The greatest quality of Sujata Kanungo’s book is its freshness and originality. Sujata has gone to the origin of each source of information; virtually the makers of the information rather than rely on secondary sources and published material. To start with, this is a subject on which very lopsided views and motivated participants are common. By going behind the scenes, in a manner of speaking, Sujata has interviewed numerous citizens of the valley without being under any kind of pressure and various members of the armed forces arrive at experiences which are true and genuine. The various NGOs, Human Rights activists and the members of the press show up as helpless ‘emperors without clothes’. In fact these institutions show up as helpless agents being manipulated by those who are well versed in the more sophisticated aspects of waging a low intensity war. The political parties and the administration too show up as being superficially effective.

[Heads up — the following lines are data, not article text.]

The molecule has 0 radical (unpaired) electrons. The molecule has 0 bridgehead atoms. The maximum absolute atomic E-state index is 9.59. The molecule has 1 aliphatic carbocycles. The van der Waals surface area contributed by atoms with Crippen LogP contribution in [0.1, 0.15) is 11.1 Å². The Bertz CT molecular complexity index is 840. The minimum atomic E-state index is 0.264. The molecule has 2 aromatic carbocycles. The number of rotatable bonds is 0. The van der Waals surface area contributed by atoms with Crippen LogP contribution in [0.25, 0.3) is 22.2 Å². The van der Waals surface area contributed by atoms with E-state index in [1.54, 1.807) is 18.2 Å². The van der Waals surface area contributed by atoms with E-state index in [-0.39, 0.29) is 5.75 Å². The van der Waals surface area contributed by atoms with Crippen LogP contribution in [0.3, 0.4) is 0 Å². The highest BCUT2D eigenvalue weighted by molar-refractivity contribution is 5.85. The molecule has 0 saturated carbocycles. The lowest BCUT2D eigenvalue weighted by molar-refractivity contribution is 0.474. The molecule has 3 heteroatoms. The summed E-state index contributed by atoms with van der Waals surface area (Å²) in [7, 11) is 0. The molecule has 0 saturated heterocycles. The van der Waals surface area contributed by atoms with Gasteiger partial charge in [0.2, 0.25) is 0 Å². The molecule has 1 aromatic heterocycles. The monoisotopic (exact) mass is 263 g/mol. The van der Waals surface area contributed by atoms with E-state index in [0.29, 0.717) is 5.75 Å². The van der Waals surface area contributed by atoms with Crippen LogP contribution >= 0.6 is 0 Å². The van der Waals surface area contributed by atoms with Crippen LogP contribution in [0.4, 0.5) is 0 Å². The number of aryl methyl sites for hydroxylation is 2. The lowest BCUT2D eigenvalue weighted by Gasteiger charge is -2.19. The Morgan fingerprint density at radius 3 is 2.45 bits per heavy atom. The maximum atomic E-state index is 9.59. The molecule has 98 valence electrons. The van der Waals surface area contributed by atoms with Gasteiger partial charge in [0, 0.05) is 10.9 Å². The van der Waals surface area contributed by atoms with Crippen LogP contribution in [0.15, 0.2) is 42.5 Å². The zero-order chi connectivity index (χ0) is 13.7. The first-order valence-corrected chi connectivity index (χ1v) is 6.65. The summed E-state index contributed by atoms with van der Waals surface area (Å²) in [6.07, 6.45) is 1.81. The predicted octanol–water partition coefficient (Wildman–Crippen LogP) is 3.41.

Sujata starts off with useful brief introductory chapters before coming to the heart of her book, the ground realities, what the troops face and what are the true concerns of the people. Thereafter she examines the institutional roles of the Army. The Judiciary and The National Human Rights Commission. The role played by the press shows up as two fold. At the local level it more or less acts as an agent of the terrorist due to fear. At the National level it often reduces itself to hearsay and “Quick Slap Bang Headline seeking” reporting. The case studies should have been more numerous. The Annexures on Fatalities, Terrorist Atrocities and NHRC cases are very revealing; the remaining annexures are handy for easy reference.
A very useful book for those who are fair minded students of the Jammu and Kashmir situation. It can also be the other side of the story for the rest. The photographs and maps are not reproduced well and are low quality perhaps because of costs. The book would have also benefitted from tighter editing.